Juncker’s Team May Face First Casualty in Bratusek VoteEwa Krukowska and James G. Neuger
The incoming European Commission is set to suffer its first casualty with lawmakers on the verge of throwing out the nomination of former Slovenian Prime Minister Alenka Bratusek to coordinate energy policies.
The European Parliament environment and industry committees are scheduled to vote at 6 p.m. today in Brussels on Bratusek’s candidacy to be the commission vice president for energy union. A rejection would force the new commission president, Jean-Claude Juncker, to come up with another Slovenian candidate or risk a parliamentary veto of his full 28-member team.
“The chances that she will survive the vote are minimal, so she may even withdraw before the vote,” Bas Eickhout, a Dutch member of the Greens group in EU Parliament, said in an interview yesterday after coordinators of political groups in the environment and industry committees met to discuss Bratusek.
Parliament is poised to draw first blood in its battle to control European Union policies during the next five-year term, and threatens to sabotage the appointments of a handful of other commissioners, including Britain’s Jonathan Hill, slated to be financial-services chief and Tibor Navracsics, nominated for the education and culture role.
Pierre Moscovici, the former French finance minister who is designated to become the EU’s next economy chief, and Miguel Arias Canete, proposed to become the EU’s climate and energy commissioner, are also among those to have their approval delayed after hearings before Parliament.
Speculation over Bratusek’s fate intensified today, with some members of the Parliament announcing on Twitter that she had pulled out. Those claims were later denied by Juncker spokeswoman Natasha Bertaud.
“Today’s rumors on my resignation are false and are a continuation of pressures that have been going on over my candidacy,” Bratusek said today in a posting on her Facebook page. Telephone calls to her office were not returned.
The environment and industry panels will probably vote on Arias Canete at their meeting today, following a verdict on Bratusek, whose hearing on Monday drew criticism from across political groups in the European legislature.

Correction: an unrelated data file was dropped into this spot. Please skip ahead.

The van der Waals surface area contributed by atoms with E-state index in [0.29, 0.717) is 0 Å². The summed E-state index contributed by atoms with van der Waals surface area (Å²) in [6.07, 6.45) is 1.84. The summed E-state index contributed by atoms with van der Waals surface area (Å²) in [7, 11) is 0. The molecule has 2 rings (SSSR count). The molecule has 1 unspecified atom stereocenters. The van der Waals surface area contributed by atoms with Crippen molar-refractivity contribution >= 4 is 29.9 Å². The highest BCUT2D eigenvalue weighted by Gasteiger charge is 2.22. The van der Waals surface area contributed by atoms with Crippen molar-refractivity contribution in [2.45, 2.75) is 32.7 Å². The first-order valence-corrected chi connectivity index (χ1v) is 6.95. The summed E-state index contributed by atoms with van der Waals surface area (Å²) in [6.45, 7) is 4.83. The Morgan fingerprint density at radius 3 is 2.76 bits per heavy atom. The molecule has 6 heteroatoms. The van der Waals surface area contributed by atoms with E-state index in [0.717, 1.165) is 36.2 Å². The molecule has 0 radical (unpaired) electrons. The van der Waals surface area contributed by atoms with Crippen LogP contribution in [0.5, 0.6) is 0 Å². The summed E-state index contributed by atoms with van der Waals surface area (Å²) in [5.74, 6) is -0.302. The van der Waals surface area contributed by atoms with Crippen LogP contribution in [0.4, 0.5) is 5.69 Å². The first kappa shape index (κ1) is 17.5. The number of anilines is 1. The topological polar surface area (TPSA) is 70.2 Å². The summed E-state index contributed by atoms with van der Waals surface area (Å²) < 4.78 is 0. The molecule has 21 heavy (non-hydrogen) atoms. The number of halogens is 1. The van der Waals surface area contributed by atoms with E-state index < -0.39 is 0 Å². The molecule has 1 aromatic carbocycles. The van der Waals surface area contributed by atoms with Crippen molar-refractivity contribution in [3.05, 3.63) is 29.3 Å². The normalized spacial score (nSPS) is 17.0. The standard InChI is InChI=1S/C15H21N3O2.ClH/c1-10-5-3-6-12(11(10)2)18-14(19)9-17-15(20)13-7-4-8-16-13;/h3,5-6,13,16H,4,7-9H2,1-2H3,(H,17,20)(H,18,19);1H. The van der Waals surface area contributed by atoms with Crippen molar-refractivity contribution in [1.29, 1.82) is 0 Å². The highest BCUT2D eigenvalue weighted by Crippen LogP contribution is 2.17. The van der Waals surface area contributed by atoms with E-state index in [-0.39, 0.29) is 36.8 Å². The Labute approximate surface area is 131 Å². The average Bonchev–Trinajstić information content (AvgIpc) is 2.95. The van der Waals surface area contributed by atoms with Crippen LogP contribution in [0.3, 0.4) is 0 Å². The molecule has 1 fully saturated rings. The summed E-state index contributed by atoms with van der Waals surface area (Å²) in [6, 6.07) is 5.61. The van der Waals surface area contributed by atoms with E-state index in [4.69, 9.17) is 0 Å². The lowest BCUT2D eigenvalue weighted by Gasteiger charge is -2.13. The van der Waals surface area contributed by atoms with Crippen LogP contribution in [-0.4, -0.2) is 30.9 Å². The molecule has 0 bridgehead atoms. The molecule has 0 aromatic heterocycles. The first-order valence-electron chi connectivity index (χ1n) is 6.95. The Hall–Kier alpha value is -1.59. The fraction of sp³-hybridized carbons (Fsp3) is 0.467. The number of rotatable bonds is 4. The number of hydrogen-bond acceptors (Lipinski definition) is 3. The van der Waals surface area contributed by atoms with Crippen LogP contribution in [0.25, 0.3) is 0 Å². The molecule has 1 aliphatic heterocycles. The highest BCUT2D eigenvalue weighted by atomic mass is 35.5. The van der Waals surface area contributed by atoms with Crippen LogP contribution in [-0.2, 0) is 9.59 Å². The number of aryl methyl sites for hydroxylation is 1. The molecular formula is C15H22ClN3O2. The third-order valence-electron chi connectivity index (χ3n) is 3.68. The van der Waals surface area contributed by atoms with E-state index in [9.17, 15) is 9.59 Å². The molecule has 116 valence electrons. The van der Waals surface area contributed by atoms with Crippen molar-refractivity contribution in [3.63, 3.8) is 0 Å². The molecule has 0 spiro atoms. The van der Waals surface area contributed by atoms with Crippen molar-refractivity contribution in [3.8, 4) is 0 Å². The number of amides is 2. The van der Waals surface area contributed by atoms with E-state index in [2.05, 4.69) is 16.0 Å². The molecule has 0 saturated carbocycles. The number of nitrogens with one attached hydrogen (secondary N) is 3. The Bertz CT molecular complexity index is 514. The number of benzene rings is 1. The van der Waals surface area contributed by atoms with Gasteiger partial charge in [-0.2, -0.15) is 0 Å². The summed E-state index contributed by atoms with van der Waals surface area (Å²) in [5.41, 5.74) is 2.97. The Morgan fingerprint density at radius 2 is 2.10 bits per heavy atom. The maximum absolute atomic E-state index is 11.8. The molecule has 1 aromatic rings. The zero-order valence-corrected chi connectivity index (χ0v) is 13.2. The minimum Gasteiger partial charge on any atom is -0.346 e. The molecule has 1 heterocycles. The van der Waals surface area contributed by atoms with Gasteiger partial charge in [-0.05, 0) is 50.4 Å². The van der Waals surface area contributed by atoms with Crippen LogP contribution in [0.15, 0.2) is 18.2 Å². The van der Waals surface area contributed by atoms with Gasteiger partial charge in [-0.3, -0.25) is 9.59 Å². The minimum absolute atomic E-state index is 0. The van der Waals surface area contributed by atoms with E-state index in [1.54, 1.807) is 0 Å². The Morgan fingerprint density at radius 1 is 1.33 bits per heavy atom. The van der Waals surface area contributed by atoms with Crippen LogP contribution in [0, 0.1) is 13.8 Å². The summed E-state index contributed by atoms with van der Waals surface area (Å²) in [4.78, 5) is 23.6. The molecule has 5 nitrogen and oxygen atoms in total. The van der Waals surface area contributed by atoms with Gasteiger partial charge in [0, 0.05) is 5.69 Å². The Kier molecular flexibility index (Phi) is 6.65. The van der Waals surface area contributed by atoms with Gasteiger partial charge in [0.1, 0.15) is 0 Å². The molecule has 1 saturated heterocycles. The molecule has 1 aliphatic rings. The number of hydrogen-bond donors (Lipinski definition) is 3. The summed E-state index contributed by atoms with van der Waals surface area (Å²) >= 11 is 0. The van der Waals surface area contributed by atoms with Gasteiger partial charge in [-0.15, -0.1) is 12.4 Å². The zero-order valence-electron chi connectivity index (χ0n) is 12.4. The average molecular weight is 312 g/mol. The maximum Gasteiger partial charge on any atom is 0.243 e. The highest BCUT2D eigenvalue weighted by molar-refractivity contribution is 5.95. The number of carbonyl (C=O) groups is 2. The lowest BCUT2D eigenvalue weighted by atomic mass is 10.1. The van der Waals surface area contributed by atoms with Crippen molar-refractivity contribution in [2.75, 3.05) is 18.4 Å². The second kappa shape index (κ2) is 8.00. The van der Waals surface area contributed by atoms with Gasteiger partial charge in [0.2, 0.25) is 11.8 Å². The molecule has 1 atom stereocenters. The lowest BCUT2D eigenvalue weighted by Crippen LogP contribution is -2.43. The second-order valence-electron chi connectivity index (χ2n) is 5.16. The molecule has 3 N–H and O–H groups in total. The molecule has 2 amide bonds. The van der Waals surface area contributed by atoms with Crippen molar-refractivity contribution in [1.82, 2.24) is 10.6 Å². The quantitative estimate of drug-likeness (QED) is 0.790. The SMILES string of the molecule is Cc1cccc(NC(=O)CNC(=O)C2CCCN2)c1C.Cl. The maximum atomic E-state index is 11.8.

The European People’s Party, the biggest group in the assembly, described her performance as “surprisingly weak.” Krisjanis Karins, a Latvian member of the EPP, said Bratusek failed to convince the group that she had the pro-EU track record necessary to push through the much-needed energy union, according to an Oct. 6 statement.
Bratusek set “a new low” for the hearings, said Matthias Groote, a German member of the Socialists and Democrats group, Her answers were vague and her vision lacked ambition, he said on his website.
“My questioning by MEPs was indeed focused on principled answers, but that was my conscious decision after many consultations,” Bratusek said in her Facebook posting.
The Slovenian nominee may be replaced by a female candidate from the Socialists group, according to Claude Turmes, a Luxembourgish member of the Greens group. Arias Canete and Navracsics will stay with “cosmetic amputation of portfolios,” Turmes said on his Twitter account.
It is not clear yet who would get the post of vice president for energy union in any reshuffle following Bratusek’s potential rejection. The position may be given to Maros Sefcovic, nominated as transport and space commissioner, according to two people with knowledge of the matter.
EU history is littered with fights between the parliament, the bloc’s only directly elected body, and the commission, made up of national appointees who propose and enforce EU regulations. The high point came in 1999 when the parliament ejected the sitting commission.
A parliament up-or-down vote on the entire commission is scheduled for Oct. 22.